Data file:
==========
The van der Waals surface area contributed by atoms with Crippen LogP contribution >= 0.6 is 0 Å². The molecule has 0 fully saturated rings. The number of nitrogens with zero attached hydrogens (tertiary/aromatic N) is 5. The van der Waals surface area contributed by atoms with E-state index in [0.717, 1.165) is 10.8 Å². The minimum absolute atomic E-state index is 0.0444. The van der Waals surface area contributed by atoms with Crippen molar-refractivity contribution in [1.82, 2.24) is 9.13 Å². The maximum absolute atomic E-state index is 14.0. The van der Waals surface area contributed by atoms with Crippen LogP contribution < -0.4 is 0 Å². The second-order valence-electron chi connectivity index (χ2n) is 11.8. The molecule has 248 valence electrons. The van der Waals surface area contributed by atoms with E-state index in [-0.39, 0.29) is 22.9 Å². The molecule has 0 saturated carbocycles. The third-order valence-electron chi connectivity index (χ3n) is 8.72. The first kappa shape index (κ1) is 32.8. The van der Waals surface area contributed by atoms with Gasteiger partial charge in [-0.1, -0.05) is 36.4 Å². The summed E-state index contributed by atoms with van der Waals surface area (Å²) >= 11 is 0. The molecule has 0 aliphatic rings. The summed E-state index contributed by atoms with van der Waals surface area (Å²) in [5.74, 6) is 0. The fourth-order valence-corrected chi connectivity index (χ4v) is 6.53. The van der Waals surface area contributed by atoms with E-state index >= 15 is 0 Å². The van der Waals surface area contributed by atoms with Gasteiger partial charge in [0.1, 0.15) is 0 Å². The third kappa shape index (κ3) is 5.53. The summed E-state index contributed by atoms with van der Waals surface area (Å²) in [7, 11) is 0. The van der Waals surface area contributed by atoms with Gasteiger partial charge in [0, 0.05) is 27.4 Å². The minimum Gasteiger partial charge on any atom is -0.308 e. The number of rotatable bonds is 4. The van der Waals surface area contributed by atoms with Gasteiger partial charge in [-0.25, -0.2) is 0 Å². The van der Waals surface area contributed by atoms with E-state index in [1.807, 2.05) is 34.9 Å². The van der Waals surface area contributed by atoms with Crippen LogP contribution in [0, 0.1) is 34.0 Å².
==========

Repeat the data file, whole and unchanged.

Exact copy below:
The van der Waals surface area contributed by atoms with Crippen LogP contribution >= 0.6 is 0 Å². The molecule has 0 fully saturated rings. The number of nitrogens with zero attached hydrogens (tertiary/aromatic N) is 5. The van der Waals surface area contributed by atoms with E-state index in [0.717, 1.165) is 10.8 Å². The minimum absolute atomic E-state index is 0.0444. The van der Waals surface area contributed by atoms with Crippen molar-refractivity contribution in [1.82, 2.24) is 9.13 Å². The maximum absolute atomic E-state index is 14.0. The van der Waals surface area contributed by atoms with Crippen LogP contribution < -0.4 is 0 Å². The second-order valence-electron chi connectivity index (χ2n) is 11.8. The molecule has 248 valence electrons. The van der Waals surface area contributed by atoms with E-state index in [-0.39, 0.29) is 22.9 Å². The molecule has 0 saturated carbocycles. The third-order valence-electron chi connectivity index (χ3n) is 8.72. The first kappa shape index (κ1) is 32.8. The van der Waals surface area contributed by atoms with Gasteiger partial charge in [-0.1, -0.05) is 36.4 Å². The summed E-state index contributed by atoms with van der Waals surface area (Å²) >= 11 is 0. The molecule has 0 aliphatic rings. The summed E-state index contributed by atoms with van der Waals surface area (Å²) in [5.74, 6) is 0. The fourth-order valence-corrected chi connectivity index (χ4v) is 6.53. The van der Waals surface area contributed by atoms with E-state index >= 15 is 0 Å². The van der Waals surface area contributed by atoms with Gasteiger partial charge in [0.1, 0.15) is 0 Å². The third kappa shape index (κ3) is 5.53. The summed E-state index contributed by atoms with van der Waals surface area (Å²) in [7, 11) is 0. The van der Waals surface area contributed by atoms with Gasteiger partial charge in [0, 0.05) is 27.4 Å². The minimum Gasteiger partial charge on any atom is -0.308 e. The number of rotatable bonds is 4. The van der Waals surface area contributed by atoms with Gasteiger partial charge in [-0.25, -0.2) is 0 Å². The van der Waals surface area contributed by atoms with E-state index in [1.807, 2.05) is 34.9 Å². The van der Waals surface area contributed by atoms with Crippen LogP contribution in [0, 0.1) is 34.0 Å².